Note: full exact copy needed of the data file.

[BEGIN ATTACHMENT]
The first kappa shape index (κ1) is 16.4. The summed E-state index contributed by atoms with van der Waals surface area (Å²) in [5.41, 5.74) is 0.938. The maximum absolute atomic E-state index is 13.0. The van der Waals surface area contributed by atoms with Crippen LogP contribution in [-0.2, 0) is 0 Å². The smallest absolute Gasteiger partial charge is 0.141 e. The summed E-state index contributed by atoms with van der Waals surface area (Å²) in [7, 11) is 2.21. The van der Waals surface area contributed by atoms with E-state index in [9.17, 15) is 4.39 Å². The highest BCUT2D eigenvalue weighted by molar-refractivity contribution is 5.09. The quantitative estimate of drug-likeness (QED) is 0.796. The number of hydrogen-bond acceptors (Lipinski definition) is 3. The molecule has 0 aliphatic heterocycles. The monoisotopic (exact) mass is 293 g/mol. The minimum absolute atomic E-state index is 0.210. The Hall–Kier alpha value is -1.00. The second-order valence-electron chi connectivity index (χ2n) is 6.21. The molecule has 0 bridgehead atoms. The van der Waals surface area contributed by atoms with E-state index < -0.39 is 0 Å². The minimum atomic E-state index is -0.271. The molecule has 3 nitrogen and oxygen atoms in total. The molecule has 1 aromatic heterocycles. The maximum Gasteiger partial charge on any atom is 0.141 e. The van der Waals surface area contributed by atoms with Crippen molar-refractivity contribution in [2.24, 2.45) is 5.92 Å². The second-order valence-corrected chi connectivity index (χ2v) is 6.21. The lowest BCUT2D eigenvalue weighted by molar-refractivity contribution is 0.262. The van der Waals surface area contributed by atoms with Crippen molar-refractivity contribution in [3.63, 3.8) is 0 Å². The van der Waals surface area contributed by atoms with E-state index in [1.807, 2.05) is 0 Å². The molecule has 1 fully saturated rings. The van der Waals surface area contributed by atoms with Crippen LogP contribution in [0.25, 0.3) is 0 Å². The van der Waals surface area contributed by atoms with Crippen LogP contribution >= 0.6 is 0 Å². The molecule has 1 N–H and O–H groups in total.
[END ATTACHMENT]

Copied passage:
The first kappa shape index (κ1) is 16.4. The summed E-state index contributed by atoms with van der Waals surface area (Å²) in [5.41, 5.74) is 0.938. The maximum absolute atomic E-state index is 13.0. The van der Waals surface area contributed by atoms with Crippen LogP contribution in [-0.2, 0) is 0 Å². The smallest absolute Gasteiger partial charge is 0.141 e. The summed E-state index contributed by atoms with van der Waals surface area (Å²) in [7, 11) is 2.21. The van der Waals surface area contributed by atoms with E-state index in [9.17, 15) is 4.39 Å². The highest BCUT2D eigenvalue weighted by molar-refractivity contribution is 5.09. The quantitative estimate of drug-likeness (QED) is 0.796. The number of hydrogen-bond acceptors (Lipinski definition) is 3. The molecule has 0 aliphatic heterocycles. The monoisotopic (exact) mass is 293 g/mol. The minimum absolute atomic E-state index is 0.210. The Hall–Kier alpha value is -1.00. The second-order valence-electron chi connectivity index (χ2n) is 6.21. The molecule has 0 bridgehead atoms. The van der Waals surface area contributed by atoms with E-state index < -0.39 is 0 Å². The minimum atomic E-state index is -0.271. The molecule has 3 nitrogen and oxygen atoms in total. The molecule has 1 aromatic heterocycles. The maximum Gasteiger partial charge on any atom is 0.141 e. The van der Waals surface area contributed by atoms with Crippen molar-refractivity contribution in [2.24, 2.45) is 5.92 Å². The second-order valence-corrected chi connectivity index (χ2v) is 6.21. The lowest BCUT2D eigenvalue weighted by molar-refractivity contribution is 0.262. The van der Waals surface area contributed by atoms with Crippen molar-refractivity contribution in [3.63, 3.8) is 0 Å². The van der Waals surface area contributed by atoms with E-state index in [1.807, 2.05) is 0 Å². The molecule has 1 fully saturated rings. The van der Waals surface area contributed by atoms with Crippen LogP contribution in [0.25, 0.3) is 0 Å². The van der Waals surface area contributed by atoms with Crippen LogP contribution >= 0.6 is 0 Å². The molecule has 1 N–H and O–H groups in total.